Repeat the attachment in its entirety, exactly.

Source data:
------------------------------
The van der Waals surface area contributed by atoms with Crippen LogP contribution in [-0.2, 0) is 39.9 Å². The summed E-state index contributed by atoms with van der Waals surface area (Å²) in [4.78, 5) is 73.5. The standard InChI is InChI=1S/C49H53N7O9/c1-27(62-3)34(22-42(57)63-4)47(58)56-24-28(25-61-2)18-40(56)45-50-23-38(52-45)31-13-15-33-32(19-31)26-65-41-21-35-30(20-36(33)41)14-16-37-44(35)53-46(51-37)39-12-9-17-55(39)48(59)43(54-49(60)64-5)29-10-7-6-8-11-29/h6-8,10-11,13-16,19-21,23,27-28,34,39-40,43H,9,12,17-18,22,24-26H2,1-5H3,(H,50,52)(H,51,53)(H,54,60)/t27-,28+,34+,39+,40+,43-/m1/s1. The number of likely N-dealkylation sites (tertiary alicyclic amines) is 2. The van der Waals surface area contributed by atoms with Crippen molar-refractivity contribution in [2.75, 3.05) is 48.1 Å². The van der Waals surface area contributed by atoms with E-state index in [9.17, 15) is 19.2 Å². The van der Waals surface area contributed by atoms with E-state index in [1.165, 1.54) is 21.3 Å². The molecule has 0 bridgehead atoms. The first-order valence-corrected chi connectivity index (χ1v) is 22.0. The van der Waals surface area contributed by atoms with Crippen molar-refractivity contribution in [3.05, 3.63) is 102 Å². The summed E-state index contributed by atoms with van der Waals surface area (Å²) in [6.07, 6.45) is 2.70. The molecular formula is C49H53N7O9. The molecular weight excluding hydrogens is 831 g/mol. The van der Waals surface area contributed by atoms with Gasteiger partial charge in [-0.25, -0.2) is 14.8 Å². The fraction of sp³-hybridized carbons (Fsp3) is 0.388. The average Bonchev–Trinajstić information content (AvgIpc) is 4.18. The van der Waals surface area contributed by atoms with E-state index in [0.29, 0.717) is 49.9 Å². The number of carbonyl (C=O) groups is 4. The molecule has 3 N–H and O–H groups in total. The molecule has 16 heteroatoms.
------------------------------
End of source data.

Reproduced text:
The van der Waals surface area contributed by atoms with Crippen LogP contribution in [-0.2, 0) is 39.9 Å². The summed E-state index contributed by atoms with van der Waals surface area (Å²) in [4.78, 5) is 73.5. The standard InChI is InChI=1S/C49H53N7O9/c1-27(62-3)34(22-42(57)63-4)47(58)56-24-28(25-61-2)18-40(56)45-50-23-38(52-45)31-13-15-33-32(19-31)26-65-41-21-35-30(20-36(33)41)14-16-37-44(35)53-46(51-37)39-12-9-17-55(39)48(59)43(54-49(60)64-5)29-10-7-6-8-11-29/h6-8,10-11,13-16,19-21,23,27-28,34,39-40,43H,9,12,17-18,22,24-26H2,1-5H3,(H,50,52)(H,51,53)(H,54,60)/t27-,28+,34+,39+,40+,43-/m1/s1. The number of likely N-dealkylation sites (tertiary alicyclic amines) is 2. The van der Waals surface area contributed by atoms with Crippen molar-refractivity contribution in [2.75, 3.05) is 48.1 Å². The van der Waals surface area contributed by atoms with E-state index in [9.17, 15) is 19.2 Å². The van der Waals surface area contributed by atoms with E-state index in [1.165, 1.54) is 21.3 Å². The molecule has 0 bridgehead atoms. The first-order valence-corrected chi connectivity index (χ1v) is 22.0. The van der Waals surface area contributed by atoms with Crippen molar-refractivity contribution in [3.05, 3.63) is 102 Å². The summed E-state index contributed by atoms with van der Waals surface area (Å²) in [6.07, 6.45) is 2.70. The molecular formula is C49H53N7O9. The molecular weight excluding hydrogens is 831 g/mol. The van der Waals surface area contributed by atoms with Gasteiger partial charge in [-0.25, -0.2) is 14.8 Å². The fraction of sp³-hybridized carbons (Fsp3) is 0.388. The average Bonchev–Trinajstić information content (AvgIpc) is 4.18. The van der Waals surface area contributed by atoms with E-state index in [0.29, 0.717) is 49.9 Å². The number of carbonyl (C=O) groups is 4. The molecule has 3 N–H and O–H groups in total. The molecule has 16 heteroatoms.